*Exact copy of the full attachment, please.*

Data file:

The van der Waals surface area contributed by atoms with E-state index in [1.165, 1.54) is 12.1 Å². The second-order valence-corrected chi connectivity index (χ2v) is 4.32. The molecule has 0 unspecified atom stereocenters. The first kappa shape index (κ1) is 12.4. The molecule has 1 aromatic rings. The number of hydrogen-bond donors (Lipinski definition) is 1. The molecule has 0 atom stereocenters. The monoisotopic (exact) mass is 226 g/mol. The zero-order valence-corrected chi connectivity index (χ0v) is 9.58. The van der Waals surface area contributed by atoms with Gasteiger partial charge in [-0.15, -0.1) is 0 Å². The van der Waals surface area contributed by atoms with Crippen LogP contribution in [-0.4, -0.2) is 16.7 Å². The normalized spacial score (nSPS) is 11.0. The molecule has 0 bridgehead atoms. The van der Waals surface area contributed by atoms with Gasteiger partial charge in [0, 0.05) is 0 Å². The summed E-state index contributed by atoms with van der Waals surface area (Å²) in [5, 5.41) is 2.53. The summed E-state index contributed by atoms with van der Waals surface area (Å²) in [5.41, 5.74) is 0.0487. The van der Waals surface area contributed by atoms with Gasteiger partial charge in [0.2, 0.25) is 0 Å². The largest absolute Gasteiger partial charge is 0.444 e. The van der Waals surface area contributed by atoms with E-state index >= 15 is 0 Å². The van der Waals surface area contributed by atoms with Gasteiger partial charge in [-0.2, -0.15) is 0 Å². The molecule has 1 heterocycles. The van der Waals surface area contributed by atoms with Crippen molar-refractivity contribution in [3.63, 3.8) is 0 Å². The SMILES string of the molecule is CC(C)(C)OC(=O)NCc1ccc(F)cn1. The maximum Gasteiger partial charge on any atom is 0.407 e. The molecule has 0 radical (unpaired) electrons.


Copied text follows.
The van der Waals surface area contributed by atoms with E-state index in [1.165, 1.54) is 12.1 Å². The second-order valence-corrected chi connectivity index (χ2v) is 4.32. The molecule has 0 unspecified atom stereocenters. The first kappa shape index (κ1) is 12.4. The molecule has 1 aromatic rings. The number of hydrogen-bond donors (Lipinski definition) is 1. The molecule has 0 atom stereocenters. The monoisotopic (exact) mass is 226 g/mol. The zero-order valence-corrected chi connectivity index (χ0v) is 9.58. The van der Waals surface area contributed by atoms with Gasteiger partial charge in [-0.15, -0.1) is 0 Å². The van der Waals surface area contributed by atoms with Crippen LogP contribution in [-0.4, -0.2) is 16.7 Å². The normalized spacial score (nSPS) is 11.0. The molecule has 0 bridgehead atoms. The van der Waals surface area contributed by atoms with Gasteiger partial charge in [0, 0.05) is 0 Å². The summed E-state index contributed by atoms with van der Waals surface area (Å²) in [5, 5.41) is 2.53. The summed E-state index contributed by atoms with van der Waals surface area (Å²) in [5.41, 5.74) is 0.0487. The van der Waals surface area contributed by atoms with Gasteiger partial charge in [0.2, 0.25) is 0 Å². The largest absolute Gasteiger partial charge is 0.444 e. The van der Waals surface area contributed by atoms with E-state index >= 15 is 0 Å². The van der Waals surface area contributed by atoms with Gasteiger partial charge in [-0.2, -0.15) is 0 Å². The molecule has 1 heterocycles. The van der Waals surface area contributed by atoms with Crippen molar-refractivity contribution in [3.63, 3.8) is 0 Å². The SMILES string of the molecule is CC(C)(C)OC(=O)NCc1ccc(F)cn1. The maximum Gasteiger partial charge on any atom is 0.407 e. The molecule has 0 radical (unpaired) electrons.